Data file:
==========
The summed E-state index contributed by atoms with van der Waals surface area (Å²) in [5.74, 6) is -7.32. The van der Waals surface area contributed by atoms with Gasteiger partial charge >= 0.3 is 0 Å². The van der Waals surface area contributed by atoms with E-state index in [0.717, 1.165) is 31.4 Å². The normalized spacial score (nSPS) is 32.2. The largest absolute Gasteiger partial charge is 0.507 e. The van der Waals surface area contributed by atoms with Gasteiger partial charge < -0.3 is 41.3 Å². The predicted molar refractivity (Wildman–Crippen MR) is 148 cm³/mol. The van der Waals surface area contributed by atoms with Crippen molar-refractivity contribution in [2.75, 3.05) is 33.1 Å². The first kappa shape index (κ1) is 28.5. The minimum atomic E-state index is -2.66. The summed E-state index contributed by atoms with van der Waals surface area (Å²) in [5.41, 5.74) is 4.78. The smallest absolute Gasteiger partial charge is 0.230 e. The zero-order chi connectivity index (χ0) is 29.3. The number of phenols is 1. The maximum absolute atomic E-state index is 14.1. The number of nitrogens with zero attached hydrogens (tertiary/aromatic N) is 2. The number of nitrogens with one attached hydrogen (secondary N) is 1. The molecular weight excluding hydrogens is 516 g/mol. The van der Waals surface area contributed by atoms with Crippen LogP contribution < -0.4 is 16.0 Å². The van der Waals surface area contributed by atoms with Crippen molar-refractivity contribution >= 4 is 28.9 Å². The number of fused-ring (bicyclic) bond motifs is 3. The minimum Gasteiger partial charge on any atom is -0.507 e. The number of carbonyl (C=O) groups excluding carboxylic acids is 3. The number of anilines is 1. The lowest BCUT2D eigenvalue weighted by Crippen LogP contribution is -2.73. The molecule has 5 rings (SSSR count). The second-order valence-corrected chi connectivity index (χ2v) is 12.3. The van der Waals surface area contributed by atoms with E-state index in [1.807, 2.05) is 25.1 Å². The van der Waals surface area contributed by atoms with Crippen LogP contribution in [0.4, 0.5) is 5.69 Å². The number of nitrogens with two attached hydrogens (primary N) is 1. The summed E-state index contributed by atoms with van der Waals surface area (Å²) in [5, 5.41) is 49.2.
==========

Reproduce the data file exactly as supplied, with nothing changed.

The summed E-state index contributed by atoms with van der Waals surface area (Å²) in [5.74, 6) is -7.32. The van der Waals surface area contributed by atoms with Gasteiger partial charge >= 0.3 is 0 Å². The van der Waals surface area contributed by atoms with E-state index in [0.717, 1.165) is 31.4 Å². The normalized spacial score (nSPS) is 32.2. The largest absolute Gasteiger partial charge is 0.507 e. The van der Waals surface area contributed by atoms with Gasteiger partial charge < -0.3 is 41.3 Å². The predicted molar refractivity (Wildman–Crippen MR) is 148 cm³/mol. The van der Waals surface area contributed by atoms with Crippen molar-refractivity contribution in [2.75, 3.05) is 33.1 Å². The first kappa shape index (κ1) is 28.5. The minimum atomic E-state index is -2.66. The summed E-state index contributed by atoms with van der Waals surface area (Å²) in [5.41, 5.74) is 4.78. The smallest absolute Gasteiger partial charge is 0.230 e. The zero-order chi connectivity index (χ0) is 29.3. The number of phenols is 1. The maximum absolute atomic E-state index is 14.1. The number of nitrogens with zero attached hydrogens (tertiary/aromatic N) is 2. The number of nitrogens with one attached hydrogen (secondary N) is 1. The molecular weight excluding hydrogens is 516 g/mol. The van der Waals surface area contributed by atoms with Crippen LogP contribution < -0.4 is 16.0 Å². The van der Waals surface area contributed by atoms with Crippen molar-refractivity contribution >= 4 is 28.9 Å². The number of fused-ring (bicyclic) bond motifs is 3. The minimum Gasteiger partial charge on any atom is -0.507 e. The number of carbonyl (C=O) groups excluding carboxylic acids is 3. The number of anilines is 1. The lowest BCUT2D eigenvalue weighted by Crippen LogP contribution is -2.73. The molecule has 5 rings (SSSR count). The second-order valence-corrected chi connectivity index (χ2v) is 12.3. The van der Waals surface area contributed by atoms with E-state index in [1.807, 2.05) is 25.1 Å². The van der Waals surface area contributed by atoms with Crippen LogP contribution in [0.4, 0.5) is 5.69 Å². The number of nitrogens with two attached hydrogens (primary N) is 1. The summed E-state index contributed by atoms with van der Waals surface area (Å²) in [5, 5.41) is 49.2.